> Hate to break it to you, but there is a RTTY Skimmer.
> And DAMN - PSK is a Digital Mode requiring a computer to decode.
> Guess you are just out of luck.
> Dave, W9PA****
> -----Original Message-----
> From: CQ-Contest [mailto:firstname.lastname@example.org] On Behalf Of
> Charles Harpole
> Sent: Thursday, 29 November, 2012 20:03
> To: David Gilbert; CQ-Contest Reflector
> Subject: [CQ-Contest] How isthe Skimmer different?
> Dave, et al.....
> Very few automated CW methods allow a person to win a CW contest WITHOUT
> KNOWING ANY CODE except the CW Skimmer, partly due to the accuracy of this
> cursed system. True, spots can give you call signs, too, but their
> accuracy is less.
> For the record, I do not use CW decoders, spotting networks, nor band maps
> and I do send every contact with a squeeze key. I do this for two
> reasons... one is I enjoy using a superior skill (compared to reading a
> computer screen) and two is I am using copying CW with only ears and brain
> and sending CW by hand as a way to keep my aging brain/hand system
> working. My mom kept sharp in her advancing years with crossword puzzles,
> I am using CW.
> My point still stands....the joy of using CW as it was invented to be used
> is greater and more deeply satisfying than milking the preprepared pap from
> CW Skimmer or other automatic devices. I compared this situation to
> natural vs. artificial s*x, and was banned for saying that by the ****
> Contest Group's reflector, so here goes here.
> Natural and joyful is really better, try it some time. 73, Charly
> PS, if the Skimmer is actually really keeping CW alive on the bands, I say
> go to RTTY or PSK for full automation and forget the mode that started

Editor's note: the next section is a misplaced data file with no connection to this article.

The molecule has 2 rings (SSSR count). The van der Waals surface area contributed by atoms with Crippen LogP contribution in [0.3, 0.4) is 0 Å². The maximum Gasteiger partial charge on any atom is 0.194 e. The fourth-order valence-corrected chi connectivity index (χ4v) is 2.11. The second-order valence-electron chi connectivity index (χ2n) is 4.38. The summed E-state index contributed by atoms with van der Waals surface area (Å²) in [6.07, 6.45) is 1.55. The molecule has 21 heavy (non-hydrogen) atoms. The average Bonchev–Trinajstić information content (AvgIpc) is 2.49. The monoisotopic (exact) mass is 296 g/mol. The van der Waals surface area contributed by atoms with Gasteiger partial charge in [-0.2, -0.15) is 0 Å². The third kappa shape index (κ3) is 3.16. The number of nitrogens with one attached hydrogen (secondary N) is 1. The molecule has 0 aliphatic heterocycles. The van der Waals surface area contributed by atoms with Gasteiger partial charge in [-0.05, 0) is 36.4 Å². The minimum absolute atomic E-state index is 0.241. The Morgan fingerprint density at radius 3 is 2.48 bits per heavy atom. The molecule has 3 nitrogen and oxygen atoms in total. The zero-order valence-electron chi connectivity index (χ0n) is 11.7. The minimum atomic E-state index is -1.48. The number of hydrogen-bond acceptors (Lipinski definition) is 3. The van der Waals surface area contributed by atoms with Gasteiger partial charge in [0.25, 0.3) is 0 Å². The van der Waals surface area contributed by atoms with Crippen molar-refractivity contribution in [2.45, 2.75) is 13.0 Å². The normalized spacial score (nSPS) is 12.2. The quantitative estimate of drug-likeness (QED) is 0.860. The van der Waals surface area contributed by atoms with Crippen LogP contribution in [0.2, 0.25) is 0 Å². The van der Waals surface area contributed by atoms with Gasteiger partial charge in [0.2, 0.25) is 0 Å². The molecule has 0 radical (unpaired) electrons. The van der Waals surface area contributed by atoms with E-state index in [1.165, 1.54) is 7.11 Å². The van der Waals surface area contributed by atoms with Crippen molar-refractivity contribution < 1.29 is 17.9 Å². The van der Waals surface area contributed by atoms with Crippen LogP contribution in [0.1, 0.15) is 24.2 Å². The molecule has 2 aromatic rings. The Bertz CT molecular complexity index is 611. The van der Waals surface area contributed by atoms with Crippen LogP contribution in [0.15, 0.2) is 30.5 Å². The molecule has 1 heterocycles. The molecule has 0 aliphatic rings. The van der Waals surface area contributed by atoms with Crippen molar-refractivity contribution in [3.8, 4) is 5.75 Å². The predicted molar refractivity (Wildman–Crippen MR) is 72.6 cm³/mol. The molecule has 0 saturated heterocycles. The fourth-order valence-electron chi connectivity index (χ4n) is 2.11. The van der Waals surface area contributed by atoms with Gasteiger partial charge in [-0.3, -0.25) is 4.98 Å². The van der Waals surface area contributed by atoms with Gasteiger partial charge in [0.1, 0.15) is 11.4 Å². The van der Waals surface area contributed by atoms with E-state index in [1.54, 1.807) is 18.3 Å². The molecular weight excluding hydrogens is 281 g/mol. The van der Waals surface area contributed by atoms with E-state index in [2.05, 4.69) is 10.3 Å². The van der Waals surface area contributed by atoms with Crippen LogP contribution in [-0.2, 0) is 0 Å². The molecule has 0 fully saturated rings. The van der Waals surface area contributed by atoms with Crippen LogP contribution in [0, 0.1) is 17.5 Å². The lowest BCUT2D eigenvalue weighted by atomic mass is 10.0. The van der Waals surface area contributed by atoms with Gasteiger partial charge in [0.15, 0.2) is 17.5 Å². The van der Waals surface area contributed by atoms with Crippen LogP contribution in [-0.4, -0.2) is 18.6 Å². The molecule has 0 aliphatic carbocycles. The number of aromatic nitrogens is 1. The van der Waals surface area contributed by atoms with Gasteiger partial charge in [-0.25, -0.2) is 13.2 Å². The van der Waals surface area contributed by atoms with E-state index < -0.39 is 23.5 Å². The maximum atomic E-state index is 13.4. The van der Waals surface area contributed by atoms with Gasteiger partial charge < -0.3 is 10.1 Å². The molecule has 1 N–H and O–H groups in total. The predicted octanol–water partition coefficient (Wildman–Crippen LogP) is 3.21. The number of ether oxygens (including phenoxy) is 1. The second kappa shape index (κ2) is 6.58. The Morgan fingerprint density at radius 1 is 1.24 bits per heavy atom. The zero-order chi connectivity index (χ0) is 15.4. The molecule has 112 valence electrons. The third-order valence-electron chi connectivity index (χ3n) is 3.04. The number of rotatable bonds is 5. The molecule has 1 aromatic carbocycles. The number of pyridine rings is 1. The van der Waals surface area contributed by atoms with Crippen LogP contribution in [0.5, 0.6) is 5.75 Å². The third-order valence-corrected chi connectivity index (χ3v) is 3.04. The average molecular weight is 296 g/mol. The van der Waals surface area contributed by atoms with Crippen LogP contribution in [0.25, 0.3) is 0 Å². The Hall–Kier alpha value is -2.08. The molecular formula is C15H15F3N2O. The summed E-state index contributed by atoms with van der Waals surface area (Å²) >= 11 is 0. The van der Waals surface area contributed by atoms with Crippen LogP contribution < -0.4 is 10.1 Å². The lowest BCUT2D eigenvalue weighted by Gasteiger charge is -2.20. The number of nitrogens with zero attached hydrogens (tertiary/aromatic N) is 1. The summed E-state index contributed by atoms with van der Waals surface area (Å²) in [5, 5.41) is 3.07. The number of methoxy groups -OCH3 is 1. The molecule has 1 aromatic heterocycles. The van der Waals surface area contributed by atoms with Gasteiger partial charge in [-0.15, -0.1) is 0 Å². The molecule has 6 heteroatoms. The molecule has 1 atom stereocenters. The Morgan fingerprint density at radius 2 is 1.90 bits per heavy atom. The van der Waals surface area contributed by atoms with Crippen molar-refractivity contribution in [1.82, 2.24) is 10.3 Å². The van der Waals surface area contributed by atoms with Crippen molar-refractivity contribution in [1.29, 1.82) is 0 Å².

> On Thu, Nov 29, 2012 at 11:03 PM, David Gilbert
> > That's really pretty funny considering that you cannot in the least tell
> > on the air whether the person you are working is using CW Skimmer or not.
> > Your English may be fine but your logic definitely is not. You can think
> > of CW Skimmer as simply the combination of a few other things that have
> > been in existence (and legal for contesting) for many years:
> > a. CW decoders
> > b. spotting networks (when claiming an assisted category)
> > c. bandmaps
> > Your rant is sadly misplaced. I can think of other things like Super
> > Check Partial and "History" Files generated by others that have
> > far more to the lessening of skill in radiosport than does CW Skimmer,
> > I can almost guarantee that you use your logger or a memory keyer to
> > actually send CW instead of using a hand key dit-by-dah as did those
> > "founding users" (whatever that means). And you do know that hams,
> > including those who use CW Skimmer, are pretty much the only ones keeping
> > this elegant communication mode alive, right?? All those other users
> > simply abandoned it long ago in favor of modes requiring even less
> > skill.
> > For the record, I have never used CW Skimmer in text decode mode during a
> > contest ... but I see absolutely no difference between it and other forms
> > of assistance when following the rules of the contest. Please explain to
> > me how I am wrong ... but try using logic this time.
> > Dave AB7E
> > On 11/29/2012 2:05 AM, Charles Harpole wrote:
> >> I enjoy trying to use the English language to be specific and
> >> Here is my latest effort..............
> >> The CW Skimmer is an obscene perversity of ham radio. All the art and
> >> skill of this elegant communication mode, CW, is destroyed. The
> >> users of Morse Code, who saved ships and passed millions of messages
> >> and mundane, are dishonored. The joy of doing a difficult activity well
> >> is
> >> lost. Ham radio in general and contesting specifically is changed
> >> for the worse by this abomination.
> > ______________________________**_________________
> > CQ-Contest mailing list
> > CQ-Contest@contesting.com
> Charly, HS0ZCW****
> CQ-Contest mailing list
> Charly, HS0ZCW****